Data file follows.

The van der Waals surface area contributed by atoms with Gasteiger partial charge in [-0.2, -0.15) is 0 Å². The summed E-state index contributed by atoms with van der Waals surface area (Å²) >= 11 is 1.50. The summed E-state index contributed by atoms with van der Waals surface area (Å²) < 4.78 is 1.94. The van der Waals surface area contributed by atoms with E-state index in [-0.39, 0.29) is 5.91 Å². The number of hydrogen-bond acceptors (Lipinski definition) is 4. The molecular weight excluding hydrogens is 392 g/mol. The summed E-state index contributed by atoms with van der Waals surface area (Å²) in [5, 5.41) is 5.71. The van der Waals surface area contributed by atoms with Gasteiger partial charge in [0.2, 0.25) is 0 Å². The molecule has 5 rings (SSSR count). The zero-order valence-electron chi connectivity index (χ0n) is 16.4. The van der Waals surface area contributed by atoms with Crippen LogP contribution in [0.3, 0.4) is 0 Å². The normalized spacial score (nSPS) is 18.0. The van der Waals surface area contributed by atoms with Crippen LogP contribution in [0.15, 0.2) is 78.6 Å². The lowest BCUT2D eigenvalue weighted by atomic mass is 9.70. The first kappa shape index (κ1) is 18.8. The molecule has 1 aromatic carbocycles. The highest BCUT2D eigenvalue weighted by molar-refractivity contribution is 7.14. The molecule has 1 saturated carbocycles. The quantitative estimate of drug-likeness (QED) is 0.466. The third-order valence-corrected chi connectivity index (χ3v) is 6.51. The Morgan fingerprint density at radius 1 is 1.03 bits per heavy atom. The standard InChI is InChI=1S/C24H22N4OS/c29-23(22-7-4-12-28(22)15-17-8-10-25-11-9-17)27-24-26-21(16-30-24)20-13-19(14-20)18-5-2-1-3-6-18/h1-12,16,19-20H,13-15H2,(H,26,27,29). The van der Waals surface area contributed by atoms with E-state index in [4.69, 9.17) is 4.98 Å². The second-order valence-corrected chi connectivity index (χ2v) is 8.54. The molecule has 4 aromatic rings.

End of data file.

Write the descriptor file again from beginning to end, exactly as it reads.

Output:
The van der Waals surface area contributed by atoms with Gasteiger partial charge in [-0.2, -0.15) is 0 Å². The summed E-state index contributed by atoms with van der Waals surface area (Å²) >= 11 is 1.50. The summed E-state index contributed by atoms with van der Waals surface area (Å²) < 4.78 is 1.94. The van der Waals surface area contributed by atoms with E-state index in [-0.39, 0.29) is 5.91 Å². The number of hydrogen-bond acceptors (Lipinski definition) is 4. The molecular weight excluding hydrogens is 392 g/mol. The summed E-state index contributed by atoms with van der Waals surface area (Å²) in [5, 5.41) is 5.71. The van der Waals surface area contributed by atoms with Gasteiger partial charge in [0.2, 0.25) is 0 Å². The molecule has 5 rings (SSSR count). The zero-order valence-electron chi connectivity index (χ0n) is 16.4. The van der Waals surface area contributed by atoms with Crippen LogP contribution in [0.3, 0.4) is 0 Å². The normalized spacial score (nSPS) is 18.0. The van der Waals surface area contributed by atoms with Crippen LogP contribution in [0.15, 0.2) is 78.6 Å². The lowest BCUT2D eigenvalue weighted by atomic mass is 9.70. The first kappa shape index (κ1) is 18.8. The molecule has 1 aromatic carbocycles. The highest BCUT2D eigenvalue weighted by molar-refractivity contribution is 7.14. The molecule has 1 saturated carbocycles. The quantitative estimate of drug-likeness (QED) is 0.466. The third-order valence-corrected chi connectivity index (χ3v) is 6.51. The Morgan fingerprint density at radius 1 is 1.03 bits per heavy atom. The standard InChI is InChI=1S/C24H22N4OS/c29-23(22-7-4-12-28(22)15-17-8-10-25-11-9-17)27-24-26-21(16-30-24)20-13-19(14-20)18-5-2-1-3-6-18/h1-12,16,19-20H,13-15H2,(H,26,27,29). The van der Waals surface area contributed by atoms with E-state index in [4.69, 9.17) is 4.98 Å². The second-order valence-corrected chi connectivity index (χ2v) is 8.54. The molecule has 4 aromatic rings.